A consecrated lay brother once taught us that sacred music keeps the demons from bothering you. They must fear the beauty and heavenly nature of it. I bet the same can’t be said of Marty Haugen’s music . . . Yuck! Please read the article below by Catholic Blogger Philip Kosloski on the power of sacred music.
I had never heard Palestrina’s music before, and I bought a record and put it on, and I almost had a mystical experience. I said, this is the music of angels. This doesn’t come from earth; this comes from heaven. This is a different kind of music, just as a cathedral is a different kind of church. And I said, what horrible heresy called the Whore of Babylon possibly could produce music that heavenly? It was a kind of argument that couldn’t be answered. (Dr. Peter Kreeft on his Conversion to the Catholic Faith, emphasis added)
After listening to Palestrina, Peter Kreeft realized the power of sacred music and it propelled him further into the arms of the Catholic Church. This little episode reveals to us that there is something about sacred music that speaks to the soul and stirs within us a deeper longing for Heaven. Sacred music is very powerful and speaks to anyone who has ears to hear.
Suffice to say, there is no sacred music in Hell.
Music has been a vital part of society for thousands of years. For example, “Plato based his whole ‘ideal’ society, in The Republic, on its educational system, and he based the whole educational system on music as its first step” (The Snakebite Letters, 61, emphasis added). Plato esteemed music so much that he said a society would erode “first through a decay in music” (Ibid.).
The reason why music is able influence society so much is on account of its ability to bypass reason. As humans, we “don’t think about it, [we] just feel it” (Ibid, 62). The most powerful music goes even further, through our feelings and into the “deep center of the soul.” (Ibid).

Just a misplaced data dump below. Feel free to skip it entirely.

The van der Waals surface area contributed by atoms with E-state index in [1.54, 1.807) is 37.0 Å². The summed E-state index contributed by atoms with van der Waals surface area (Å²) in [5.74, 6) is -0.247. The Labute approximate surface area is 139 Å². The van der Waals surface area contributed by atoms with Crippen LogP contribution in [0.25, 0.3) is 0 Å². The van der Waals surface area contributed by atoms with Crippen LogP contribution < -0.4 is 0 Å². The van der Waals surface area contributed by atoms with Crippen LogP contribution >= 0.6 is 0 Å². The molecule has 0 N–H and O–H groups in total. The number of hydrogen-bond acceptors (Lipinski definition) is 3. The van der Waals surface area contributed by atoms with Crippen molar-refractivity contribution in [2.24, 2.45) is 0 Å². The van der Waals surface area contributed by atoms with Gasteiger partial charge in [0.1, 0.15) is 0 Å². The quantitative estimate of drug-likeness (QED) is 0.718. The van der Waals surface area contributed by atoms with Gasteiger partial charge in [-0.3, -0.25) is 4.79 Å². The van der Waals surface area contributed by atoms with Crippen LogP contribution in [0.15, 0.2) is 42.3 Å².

Many throughout the centuries have converted to Christianity through music; more specifically “sacred music,” the music of the Church. There is even a tradition that God created the world through music, which Tolkien eloquently portrayed in his fictional tale The Silmarillion. Similarly, music is thought to be the “language of Heaven” (Ibid).
This is why the devil hates sacred music so much. It reaches the depths of our soul and raises us up to the Heaven. It should be no surprise to us when a parish’s sacred music program is single-handedly dismantled. He will do all he can to prevent us from hearing the Divine Voice of God.
A Light in the Darkness
Not surprisingly, the past few years has seen an increased interest in sacred music. Our souls long for it and when our soul is not being fed, it will search for one of two places: the garbage heap or the heavenly banquet. Thankfully many in our Church as well as in society are searching for the Song of Songs at the Wedding Feast of the Lamb.
One example of this is the religious community of nuns called the Benedictines of Mary, Queen of Apostles. For two consecutive years, they have been the number 1 bestselling Billboard Classical Traditional artist. Additionally, the beauty of their sacred music has attracted the talents of 11-time Grammy Award-winning producer Christopher Alder, who has assisted them in producing several albums.
Their music and community has been featured on NPR, USA Today, People Magazine and The Washington Times. This is fascinating as their music features “English and Latin pieces sung a cappella on the feasts of the holy Saints and angels” as well as during other liturgical seasons.
Based on the fads in music today, their music shouldn’t be popular. Yet, it is!
This community is about to release another album Easter at Ephesus, which I am sure will reach the top of every list out there.
Their music is continuing an ancient tradition of sacred music that we all long for and it raises our hearts to heavenly places. Their music is a light in the darkness and the success they are having gives us hope for society. If society crumbles first through music, then most assuredly it will rise from the ashes through music.